It is undeniable the increase of cyberattacks in the last couple of years, and the strategies of criminals continue to adapt their skills to less suspicious environments and be able to access privileged data from our accounts or devices. Now, it is the advertising platform of Google which is the center of the alerts.
The cybersecurity firm ESET has detected in Southeast Asia a scam mode based on fraudulent Google Ads campaigns that distribute the FatalRAT Trojan on computers that click on certain ads.
In report shared on Twitter from ESET’s research account highlights targets distributed throughout this area of the world, focusing on China, Taiwan, Hong Kong, Malaysia, Japan, Philippines, Thailand, Singapore, Indonesia and Burma.
“Unknown attackers created fake websites that look identical to those of popular applications such as Firefox, WhatsApp or Telegram; but, in addition to providing the legitimate software, they also deliver FatalRAT, a remote access Trojan that gives the attacker control of the victim computer.” ESET highlights in the report.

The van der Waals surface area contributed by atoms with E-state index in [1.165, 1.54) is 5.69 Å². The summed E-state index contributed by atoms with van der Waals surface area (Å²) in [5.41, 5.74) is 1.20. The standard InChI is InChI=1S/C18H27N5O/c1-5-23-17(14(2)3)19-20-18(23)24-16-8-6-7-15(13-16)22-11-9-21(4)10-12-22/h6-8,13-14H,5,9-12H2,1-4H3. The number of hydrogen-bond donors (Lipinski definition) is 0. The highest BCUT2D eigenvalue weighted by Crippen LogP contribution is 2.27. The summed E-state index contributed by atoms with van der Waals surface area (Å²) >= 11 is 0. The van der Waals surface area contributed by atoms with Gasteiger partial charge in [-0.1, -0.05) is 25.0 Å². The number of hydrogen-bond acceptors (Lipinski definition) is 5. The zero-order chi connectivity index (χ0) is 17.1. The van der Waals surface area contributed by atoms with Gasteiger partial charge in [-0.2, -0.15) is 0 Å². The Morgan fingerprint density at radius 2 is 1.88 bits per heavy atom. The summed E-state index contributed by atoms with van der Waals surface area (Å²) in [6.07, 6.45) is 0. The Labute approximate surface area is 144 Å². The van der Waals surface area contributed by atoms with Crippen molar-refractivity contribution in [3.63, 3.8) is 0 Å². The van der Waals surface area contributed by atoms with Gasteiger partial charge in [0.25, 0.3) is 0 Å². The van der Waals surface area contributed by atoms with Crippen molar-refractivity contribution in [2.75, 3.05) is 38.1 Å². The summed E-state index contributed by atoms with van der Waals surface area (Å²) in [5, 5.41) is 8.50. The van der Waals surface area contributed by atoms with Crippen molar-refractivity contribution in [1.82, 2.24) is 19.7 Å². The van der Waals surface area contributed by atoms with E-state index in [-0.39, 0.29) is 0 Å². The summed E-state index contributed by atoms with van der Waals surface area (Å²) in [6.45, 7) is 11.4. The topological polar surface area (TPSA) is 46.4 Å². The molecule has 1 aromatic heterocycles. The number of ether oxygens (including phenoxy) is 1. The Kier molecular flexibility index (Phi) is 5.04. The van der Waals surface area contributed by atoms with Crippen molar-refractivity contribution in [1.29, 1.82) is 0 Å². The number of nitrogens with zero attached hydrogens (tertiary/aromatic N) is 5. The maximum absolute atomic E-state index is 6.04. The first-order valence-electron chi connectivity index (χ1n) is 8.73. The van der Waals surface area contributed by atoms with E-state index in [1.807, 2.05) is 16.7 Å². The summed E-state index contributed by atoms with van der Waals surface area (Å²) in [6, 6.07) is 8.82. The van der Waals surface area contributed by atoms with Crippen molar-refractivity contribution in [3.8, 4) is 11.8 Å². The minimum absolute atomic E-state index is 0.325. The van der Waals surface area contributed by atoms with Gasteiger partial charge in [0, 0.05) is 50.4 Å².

Following the publication of this finding, the ads were removed in the Google Ads system.
Malware via Google Ads
According to the research, attackers leverage Google Ads to appear in the search engine as a featured result when users search for popular applications and their installers.
In addition to those previously mentioned, ESET notes that Google Chrome, LINE, Signal, Skype, Electrum, Sogou Pinyin Method, Youdao and WPS Office are the brands with the highest recurrence in searches.
The report claims that the URLs used by criminals contain some intentional misspellings to “look like” legitimate domains to deliver an installer file with the FatalRAT malware, a remote access Trojan documented since August 2021.
Once installed, this malicious code gains full control of the infected computer and includes executing commands and files, as well as collecting data from browsers and capturing everything we type on the keyboard.
“It is possible that the attackers are solely interested in stealing information such as web credentials to sell on underground forums or use for another type of crimeware campaign.” ESET clarifies, “but for now specific attribution of this campaign to a known or new threat actor is impossible.”